Although it works, lots of water is dumped on the path, which is a waste and provides no benefit to the plants. So next season I’m planning on having a single bed down the middle, with 2 narrow paths either side, with a small bed running along the outer most sides.

I’ll grow my tomatoes in the centre bed so I can run up a line of wires and train the plants straight up to the ridge bar. This way I’ll have no problem with tomato plants hanging over the edge of the path as I’m walking, which was a complete pain this year. Also the sprinklers will be directly above the tomato plants, which should mean using less waste.

I’m also going to have a try at making a raised planting box on one side for my strawberries that will run the entire length of the polytunnel. I’ve been growing strawberries in the fruit beds outside for the last 3 years, but this year the birds had a field day and pretty much ate the lot.

What I’m hoping is as the strawberries grow over the sides of the raised planting box they straddle the sides which should keep them dry  and away from any pesky predators.  (I’m thinking stray chickens) Also they should be much easier to manage if they are at waist height, not so much kneeling down. Although I love rooting around in the soil, I’m always on the look out for easier ways to garden if I can.

The cover of my polytunnel is looking a bit tired, and has started to crack, so I may need to invest in a new one next year. They say they need replacing after 4 years, so it’s about time really, and given the amount of fruit and veg we’ve had out of it, it doesn’t me owe us any favours.

Next year will be the fourth year we’ve grown in the same soil in the poly, so I think it’s time to think about changing it.  Although the soil has been replenished with compost every Spring, it is looking very thin, and I don’t want to encourage disease.  So I’ll be removing the top 4 “ and replacing with imported top soil from a local supplier. Hard work I know, but will be well worth it in the end.

Heating a polytunnel

As you may know we are very enthusiastic about using as much free energy as we can, so I have a new plan for keeping the frost out of the poly this winter. We’re going to install a small solar powered light.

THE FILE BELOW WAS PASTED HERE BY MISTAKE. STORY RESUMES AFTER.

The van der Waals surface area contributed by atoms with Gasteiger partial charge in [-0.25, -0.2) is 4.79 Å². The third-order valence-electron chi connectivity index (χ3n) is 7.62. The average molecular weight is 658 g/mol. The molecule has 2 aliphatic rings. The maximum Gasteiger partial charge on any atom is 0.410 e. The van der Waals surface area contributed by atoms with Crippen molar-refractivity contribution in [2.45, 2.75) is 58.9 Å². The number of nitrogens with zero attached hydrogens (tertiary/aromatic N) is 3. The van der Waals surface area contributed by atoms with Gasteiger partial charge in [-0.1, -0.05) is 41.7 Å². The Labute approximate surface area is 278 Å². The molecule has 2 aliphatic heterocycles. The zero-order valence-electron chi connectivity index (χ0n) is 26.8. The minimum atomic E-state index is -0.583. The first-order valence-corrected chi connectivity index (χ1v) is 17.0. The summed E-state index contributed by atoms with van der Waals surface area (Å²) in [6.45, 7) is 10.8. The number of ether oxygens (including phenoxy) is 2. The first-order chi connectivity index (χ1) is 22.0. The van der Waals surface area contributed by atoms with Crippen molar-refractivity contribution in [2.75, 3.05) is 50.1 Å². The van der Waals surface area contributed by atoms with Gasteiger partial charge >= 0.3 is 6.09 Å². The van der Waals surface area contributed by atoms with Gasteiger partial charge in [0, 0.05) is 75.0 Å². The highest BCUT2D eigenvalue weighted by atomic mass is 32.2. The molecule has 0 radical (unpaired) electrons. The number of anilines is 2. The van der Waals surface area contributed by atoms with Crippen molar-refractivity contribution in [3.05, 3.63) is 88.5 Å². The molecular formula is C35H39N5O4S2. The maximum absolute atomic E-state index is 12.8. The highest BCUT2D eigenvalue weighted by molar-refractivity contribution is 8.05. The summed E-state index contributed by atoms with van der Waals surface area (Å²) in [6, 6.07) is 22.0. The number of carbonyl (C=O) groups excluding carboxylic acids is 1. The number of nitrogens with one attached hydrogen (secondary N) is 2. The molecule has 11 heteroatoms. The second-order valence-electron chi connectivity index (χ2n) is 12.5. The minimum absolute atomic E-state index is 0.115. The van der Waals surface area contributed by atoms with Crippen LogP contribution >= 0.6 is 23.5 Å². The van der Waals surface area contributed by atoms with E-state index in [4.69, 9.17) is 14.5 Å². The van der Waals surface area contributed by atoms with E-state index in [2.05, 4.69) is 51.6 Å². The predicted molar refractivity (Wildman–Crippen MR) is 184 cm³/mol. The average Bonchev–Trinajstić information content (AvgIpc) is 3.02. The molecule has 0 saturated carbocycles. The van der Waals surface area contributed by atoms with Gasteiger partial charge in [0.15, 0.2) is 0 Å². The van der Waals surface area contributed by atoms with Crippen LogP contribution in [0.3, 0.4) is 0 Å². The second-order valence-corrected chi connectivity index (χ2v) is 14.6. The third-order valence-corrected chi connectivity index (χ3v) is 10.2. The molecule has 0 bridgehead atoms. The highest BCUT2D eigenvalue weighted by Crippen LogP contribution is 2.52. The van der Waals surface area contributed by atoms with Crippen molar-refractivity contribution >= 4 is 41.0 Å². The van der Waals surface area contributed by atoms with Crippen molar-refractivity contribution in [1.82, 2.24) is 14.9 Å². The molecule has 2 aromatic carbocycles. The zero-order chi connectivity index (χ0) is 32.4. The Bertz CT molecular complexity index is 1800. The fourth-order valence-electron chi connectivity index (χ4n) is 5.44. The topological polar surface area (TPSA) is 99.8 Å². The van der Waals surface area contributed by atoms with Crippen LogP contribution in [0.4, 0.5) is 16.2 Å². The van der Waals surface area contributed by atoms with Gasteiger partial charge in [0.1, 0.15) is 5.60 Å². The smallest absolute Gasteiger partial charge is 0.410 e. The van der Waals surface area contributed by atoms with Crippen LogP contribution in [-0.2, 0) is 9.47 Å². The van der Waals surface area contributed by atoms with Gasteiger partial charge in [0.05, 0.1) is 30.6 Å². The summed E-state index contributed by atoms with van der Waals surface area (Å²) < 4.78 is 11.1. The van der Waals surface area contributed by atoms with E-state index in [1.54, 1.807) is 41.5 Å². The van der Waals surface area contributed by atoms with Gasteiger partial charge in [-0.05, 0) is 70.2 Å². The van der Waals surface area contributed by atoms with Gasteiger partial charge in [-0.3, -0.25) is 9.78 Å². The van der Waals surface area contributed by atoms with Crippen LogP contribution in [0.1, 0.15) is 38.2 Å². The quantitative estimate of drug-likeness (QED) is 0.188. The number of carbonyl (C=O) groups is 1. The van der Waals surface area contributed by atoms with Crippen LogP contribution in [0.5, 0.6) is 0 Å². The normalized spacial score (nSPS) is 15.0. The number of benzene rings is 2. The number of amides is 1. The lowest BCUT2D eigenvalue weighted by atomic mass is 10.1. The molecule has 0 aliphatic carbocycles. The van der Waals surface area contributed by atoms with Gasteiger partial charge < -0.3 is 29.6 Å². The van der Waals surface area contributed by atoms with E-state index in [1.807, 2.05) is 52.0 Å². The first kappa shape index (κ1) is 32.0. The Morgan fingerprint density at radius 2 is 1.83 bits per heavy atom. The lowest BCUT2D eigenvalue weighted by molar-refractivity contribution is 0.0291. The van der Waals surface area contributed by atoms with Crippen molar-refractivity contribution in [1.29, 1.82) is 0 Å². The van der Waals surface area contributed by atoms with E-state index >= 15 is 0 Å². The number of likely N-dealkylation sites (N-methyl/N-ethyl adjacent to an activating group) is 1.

During the day it will store up the daylight in a small battery, ready to release as power to a couple of DC night lights. I’m told this should produce enough heat to keep the temperature above freezing, which is all you need to keep the plants alive.

Rooted Cuttings Waiting to Go Into The Polytunnel For The Winter

Rooted Cuttings - Soon be time to put them in the polytunnel for Winter

Also a gardening friend of mine suggested building an inner section inside the polytunnel for a little extra protection for cuttings and tender plants,  so I’m going to give that a go this winter. And just to be on the safe side I’m going to add a small solar powered light inside for extra protection.  Solar garden lights have improved considerably in recent years and providing you position the solar panel in direct light, it will produce enough power during the day to keep a small halogen going all night.

I’ll let you know if its a success, or not in a future post.

Now I’m off to get started as it’s a glorious day outside, and they say it’s going to reach 26 degrees later.  Wahoo!

Best wishes,

Rural Gardener

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First of this years Kohl Rabi in the Poly Tunnel

It’s at this time of the growing season that one of my most favourite vegetables, Kohl Rabi are starting to mature in the Polytunnel. Kohl Rabi are so easy to grow, and are usually ready to harvest just 6 weeks from first planting the seeds, so if you haven’t grown them before I’d urge you to have a go.

We grow our Kohl Rabi both inside the poly and in open ground, usually in rows about a foot (30cm) apart.  The preparation is the same for both, but we do have to protect the young plants outside from the chickens, and the pigeons who are very partial to fresh Kohl Rabi leaves!

Growing Kohl Rabi

I start the seeds off in a 3inch pot, and then when they’re large enough to handle I plant them on into seed trays. When the plants are about 4 inches,I plant them out into a well prepared bed.

I find the secret to good Kohl Rabi is regular watering, and just as the bulbs are starting to swell  add layer of compost mulch, which will help reduce the amount of watering in the height of summer.